*A mention of America’s literary giants would be incomplete with the mention of one Miss Toni Morrison. This daughter of a steel worker and a homemaker has rightfully earned her laurels for creating works centered on African American life when its erasure from culture was commonplace.
Her poetic and bittersweet writing has earned her a Nobel Prize for Literature, a Pulitzer Prize and the Presidential Medal of Freedom. Truly, she is our Black intellectual.
To understand Toni Morrison’s significance, one needs to understand her work’s specialness. Her writing not only captures the pain and anguish of the countless nameless souls that were snatched away from their home and treated with cruelty but also shows their complexity, their unique link to their heritage and most importantly their humanity.
Through her books, Toni Morrison reinforces black people’s place in America history and society.
In the foreword of her book Beloved, Morrison wrote “I wanted the reader to be kidnapped, thrown ruthlessly into an alien environment as the first step into a shared experience with the book’s population.”
Morrison understands that the role of her writing isn’t just confrontational. It serves a higher purpose. It reconstructs dark chapters of America’s past so that roads leading into empathy and light can be built.
*It did not matter that there were more famous names in the audience on opening night of The Color Purple at the Pantages Theater in Hollywood than there were on stage. The tour of the Tony-winning hit Broadway musical, based on the novel by Alice Walker and the movie of the same name, is without name recognition or elaborate scenery.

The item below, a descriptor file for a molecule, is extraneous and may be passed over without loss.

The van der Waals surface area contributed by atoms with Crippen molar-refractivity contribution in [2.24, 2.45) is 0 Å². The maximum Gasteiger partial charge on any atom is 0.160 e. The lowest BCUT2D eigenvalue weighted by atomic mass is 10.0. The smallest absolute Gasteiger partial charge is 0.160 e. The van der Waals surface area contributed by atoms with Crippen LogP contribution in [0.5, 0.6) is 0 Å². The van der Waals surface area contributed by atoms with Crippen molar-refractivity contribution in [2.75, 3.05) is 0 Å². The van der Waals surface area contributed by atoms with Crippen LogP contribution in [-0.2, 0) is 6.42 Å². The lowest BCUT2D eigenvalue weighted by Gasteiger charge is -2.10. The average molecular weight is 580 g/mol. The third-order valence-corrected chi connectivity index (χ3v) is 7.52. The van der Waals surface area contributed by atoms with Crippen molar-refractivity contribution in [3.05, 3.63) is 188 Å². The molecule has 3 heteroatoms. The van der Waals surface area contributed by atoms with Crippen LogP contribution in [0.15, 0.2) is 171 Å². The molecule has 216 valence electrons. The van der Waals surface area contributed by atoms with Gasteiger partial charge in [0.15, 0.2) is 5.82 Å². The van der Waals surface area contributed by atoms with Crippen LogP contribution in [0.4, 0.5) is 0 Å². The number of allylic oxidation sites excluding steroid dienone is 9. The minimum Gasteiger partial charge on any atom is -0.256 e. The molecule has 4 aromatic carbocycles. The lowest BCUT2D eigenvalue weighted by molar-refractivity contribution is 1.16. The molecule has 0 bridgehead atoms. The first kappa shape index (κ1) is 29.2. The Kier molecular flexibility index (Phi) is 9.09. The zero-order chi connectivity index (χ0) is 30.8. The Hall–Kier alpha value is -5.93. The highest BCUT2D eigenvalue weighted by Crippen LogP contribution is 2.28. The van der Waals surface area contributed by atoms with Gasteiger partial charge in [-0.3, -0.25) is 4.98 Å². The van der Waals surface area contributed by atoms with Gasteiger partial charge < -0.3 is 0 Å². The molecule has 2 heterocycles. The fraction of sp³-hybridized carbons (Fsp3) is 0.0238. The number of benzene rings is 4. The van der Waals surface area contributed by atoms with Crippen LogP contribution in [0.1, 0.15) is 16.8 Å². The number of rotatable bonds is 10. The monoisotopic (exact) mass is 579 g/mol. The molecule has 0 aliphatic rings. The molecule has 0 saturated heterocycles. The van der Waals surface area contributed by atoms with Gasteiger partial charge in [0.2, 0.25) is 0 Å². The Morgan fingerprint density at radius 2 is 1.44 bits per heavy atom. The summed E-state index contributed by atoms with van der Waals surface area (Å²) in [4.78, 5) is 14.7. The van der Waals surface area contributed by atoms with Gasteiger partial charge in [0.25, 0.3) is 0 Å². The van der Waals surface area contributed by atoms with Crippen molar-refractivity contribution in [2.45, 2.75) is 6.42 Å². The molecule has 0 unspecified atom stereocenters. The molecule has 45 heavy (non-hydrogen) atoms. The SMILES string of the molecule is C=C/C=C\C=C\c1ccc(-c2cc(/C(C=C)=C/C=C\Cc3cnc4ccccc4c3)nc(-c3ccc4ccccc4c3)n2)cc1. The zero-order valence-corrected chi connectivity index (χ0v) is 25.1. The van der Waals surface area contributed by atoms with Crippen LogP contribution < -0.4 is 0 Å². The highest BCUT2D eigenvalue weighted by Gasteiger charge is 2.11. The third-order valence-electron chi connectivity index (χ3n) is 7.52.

In fact, the scenery is nothing more than three wooden panels and some chairs. At first, I wondered how it would work, but it did not take long for me to stop focusing on the insignificant. My attention was quickly diverted to the actors and their ability to belt out songs like nobody’s business.
The musical, like the book and movie, tells the coming of age and the enlightenment of Celie (Adrianna Hicks), a young African American girl who had her two babies, both sired by her own father (J.D. Webster), stripped away from her and who was subsequently forced to marry Mister (Gavin Gregory), only to become nothing more than an abused servant and semen repository.
With the help of two strong women, Sophia (Carrie Compere) and Shug Avery (Carla R. Stewart), Celie learns self-love, gains strength, finds self-esteem and becomes a woman who proclaims, “I’m Here!”
*Honey chile listen up, this may be your time to shine! We just learned that NBC’s ‘The Voice — the hottest singing competition on TV — with four of the most successful recording artists (Alicia Keys, Adam Levine, Kelly Clarkson and Blake Shelton) serving as coaches, is hitting the road this summer and wants to audition bad-ass talent at their OPEN CALL AUDITIONS!